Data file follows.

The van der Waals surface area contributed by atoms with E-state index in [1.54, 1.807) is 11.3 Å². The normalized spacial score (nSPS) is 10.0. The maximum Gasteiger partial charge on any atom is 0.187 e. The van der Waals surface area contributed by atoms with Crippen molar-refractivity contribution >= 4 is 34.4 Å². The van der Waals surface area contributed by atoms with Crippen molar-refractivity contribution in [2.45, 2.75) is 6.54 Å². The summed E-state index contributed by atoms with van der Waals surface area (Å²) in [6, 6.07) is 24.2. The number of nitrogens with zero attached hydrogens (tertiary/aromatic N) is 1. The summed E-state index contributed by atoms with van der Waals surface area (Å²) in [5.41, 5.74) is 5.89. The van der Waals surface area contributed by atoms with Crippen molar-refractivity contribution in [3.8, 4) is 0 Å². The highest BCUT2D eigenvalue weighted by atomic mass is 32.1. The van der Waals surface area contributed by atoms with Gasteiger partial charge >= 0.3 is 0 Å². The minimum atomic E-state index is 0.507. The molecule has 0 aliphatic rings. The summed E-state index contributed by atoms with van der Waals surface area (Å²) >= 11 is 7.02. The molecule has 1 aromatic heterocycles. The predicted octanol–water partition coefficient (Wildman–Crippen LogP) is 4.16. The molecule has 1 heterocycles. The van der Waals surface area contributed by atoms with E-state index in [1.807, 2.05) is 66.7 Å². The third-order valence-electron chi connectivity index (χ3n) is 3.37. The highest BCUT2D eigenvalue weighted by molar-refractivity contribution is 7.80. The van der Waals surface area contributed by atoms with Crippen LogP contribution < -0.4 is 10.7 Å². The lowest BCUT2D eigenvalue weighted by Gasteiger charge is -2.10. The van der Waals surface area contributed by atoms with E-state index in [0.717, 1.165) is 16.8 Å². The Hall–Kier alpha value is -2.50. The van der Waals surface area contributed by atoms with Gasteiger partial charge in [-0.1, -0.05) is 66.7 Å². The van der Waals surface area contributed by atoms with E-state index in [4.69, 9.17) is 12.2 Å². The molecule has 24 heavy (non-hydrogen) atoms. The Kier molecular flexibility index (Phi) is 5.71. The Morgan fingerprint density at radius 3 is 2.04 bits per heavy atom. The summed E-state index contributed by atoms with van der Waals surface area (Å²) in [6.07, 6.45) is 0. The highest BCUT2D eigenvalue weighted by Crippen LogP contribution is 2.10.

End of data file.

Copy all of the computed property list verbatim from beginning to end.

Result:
The van der Waals surface area contributed by atoms with E-state index in [1.54, 1.807) is 11.3 Å². The normalized spacial score (nSPS) is 10.0. The maximum Gasteiger partial charge on any atom is 0.187 e. The van der Waals surface area contributed by atoms with Crippen molar-refractivity contribution >= 4 is 34.4 Å². The van der Waals surface area contributed by atoms with Crippen molar-refractivity contribution in [2.45, 2.75) is 6.54 Å². The summed E-state index contributed by atoms with van der Waals surface area (Å²) in [6, 6.07) is 24.2. The number of nitrogens with zero attached hydrogens (tertiary/aromatic N) is 1. The summed E-state index contributed by atoms with van der Waals surface area (Å²) in [5.41, 5.74) is 5.89. The van der Waals surface area contributed by atoms with Crippen molar-refractivity contribution in [3.8, 4) is 0 Å². The highest BCUT2D eigenvalue weighted by atomic mass is 32.1. The van der Waals surface area contributed by atoms with Gasteiger partial charge >= 0.3 is 0 Å². The minimum atomic E-state index is 0.507. The molecule has 0 aliphatic rings. The summed E-state index contributed by atoms with van der Waals surface area (Å²) >= 11 is 7.02. The molecule has 1 aromatic heterocycles. The predicted octanol–water partition coefficient (Wildman–Crippen LogP) is 4.16. The molecule has 1 heterocycles. The van der Waals surface area contributed by atoms with E-state index in [1.807, 2.05) is 66.7 Å². The third-order valence-electron chi connectivity index (χ3n) is 3.37. The highest BCUT2D eigenvalue weighted by molar-refractivity contribution is 7.80. The van der Waals surface area contributed by atoms with Crippen LogP contribution < -0.4 is 10.7 Å². The lowest BCUT2D eigenvalue weighted by Gasteiger charge is -2.10. The van der Waals surface area contributed by atoms with E-state index in [0.717, 1.165) is 16.8 Å². The Hall–Kier alpha value is -2.50. The van der Waals surface area contributed by atoms with Gasteiger partial charge in [-0.1, -0.05) is 66.7 Å². The van der Waals surface area contributed by atoms with E-state index in [4.69, 9.17) is 12.2 Å². The molecule has 24 heavy (non-hydrogen) atoms. The Kier molecular flexibility index (Phi) is 5.71. The Morgan fingerprint density at radius 3 is 2.04 bits per heavy atom. The summed E-state index contributed by atoms with van der Waals surface area (Å²) in [6.07, 6.45) is 0. The highest BCUT2D eigenvalue weighted by Crippen LogP contribution is 2.10.